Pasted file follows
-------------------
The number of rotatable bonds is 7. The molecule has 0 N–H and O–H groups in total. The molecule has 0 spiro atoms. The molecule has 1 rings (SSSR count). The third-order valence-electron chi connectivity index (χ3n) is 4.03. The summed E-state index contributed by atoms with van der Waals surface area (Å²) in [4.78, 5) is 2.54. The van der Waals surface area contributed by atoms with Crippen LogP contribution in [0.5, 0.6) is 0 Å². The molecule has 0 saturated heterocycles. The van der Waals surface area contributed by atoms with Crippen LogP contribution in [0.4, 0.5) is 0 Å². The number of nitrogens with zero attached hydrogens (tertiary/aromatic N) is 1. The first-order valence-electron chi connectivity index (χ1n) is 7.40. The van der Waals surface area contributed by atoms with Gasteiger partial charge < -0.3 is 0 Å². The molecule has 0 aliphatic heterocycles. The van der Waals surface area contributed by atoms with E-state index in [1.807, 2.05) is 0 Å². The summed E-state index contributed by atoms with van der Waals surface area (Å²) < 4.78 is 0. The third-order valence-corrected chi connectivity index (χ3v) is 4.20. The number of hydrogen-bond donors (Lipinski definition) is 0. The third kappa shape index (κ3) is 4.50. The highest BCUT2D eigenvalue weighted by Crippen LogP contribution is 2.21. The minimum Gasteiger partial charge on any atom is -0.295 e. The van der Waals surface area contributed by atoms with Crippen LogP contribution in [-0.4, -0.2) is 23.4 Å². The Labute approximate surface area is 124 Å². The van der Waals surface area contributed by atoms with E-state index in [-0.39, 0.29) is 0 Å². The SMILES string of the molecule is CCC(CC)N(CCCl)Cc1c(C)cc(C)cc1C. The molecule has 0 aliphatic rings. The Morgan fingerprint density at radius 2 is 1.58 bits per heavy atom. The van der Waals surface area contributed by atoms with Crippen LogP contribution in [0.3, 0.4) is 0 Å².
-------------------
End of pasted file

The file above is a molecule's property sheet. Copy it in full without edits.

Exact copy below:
The number of rotatable bonds is 7. The molecule has 0 N–H and O–H groups in total. The molecule has 0 spiro atoms. The molecule has 1 rings (SSSR count). The third-order valence-electron chi connectivity index (χ3n) is 4.03. The summed E-state index contributed by atoms with van der Waals surface area (Å²) in [4.78, 5) is 2.54. The van der Waals surface area contributed by atoms with Crippen LogP contribution in [0.5, 0.6) is 0 Å². The molecule has 0 saturated heterocycles. The van der Waals surface area contributed by atoms with Crippen LogP contribution in [0.4, 0.5) is 0 Å². The number of nitrogens with zero attached hydrogens (tertiary/aromatic N) is 1. The first-order valence-electron chi connectivity index (χ1n) is 7.40. The van der Waals surface area contributed by atoms with Gasteiger partial charge < -0.3 is 0 Å². The molecule has 0 aliphatic heterocycles. The van der Waals surface area contributed by atoms with E-state index in [1.807, 2.05) is 0 Å². The summed E-state index contributed by atoms with van der Waals surface area (Å²) < 4.78 is 0. The third-order valence-corrected chi connectivity index (χ3v) is 4.20. The number of hydrogen-bond donors (Lipinski definition) is 0. The third kappa shape index (κ3) is 4.50. The highest BCUT2D eigenvalue weighted by Crippen LogP contribution is 2.21. The minimum Gasteiger partial charge on any atom is -0.295 e. The van der Waals surface area contributed by atoms with Crippen LogP contribution in [-0.4, -0.2) is 23.4 Å². The Labute approximate surface area is 124 Å². The van der Waals surface area contributed by atoms with E-state index in [-0.39, 0.29) is 0 Å². The SMILES string of the molecule is CCC(CC)N(CCCl)Cc1c(C)cc(C)cc1C. The molecule has 0 aliphatic rings. The Morgan fingerprint density at radius 2 is 1.58 bits per heavy atom. The van der Waals surface area contributed by atoms with Crippen LogP contribution in [0.3, 0.4) is 0 Å².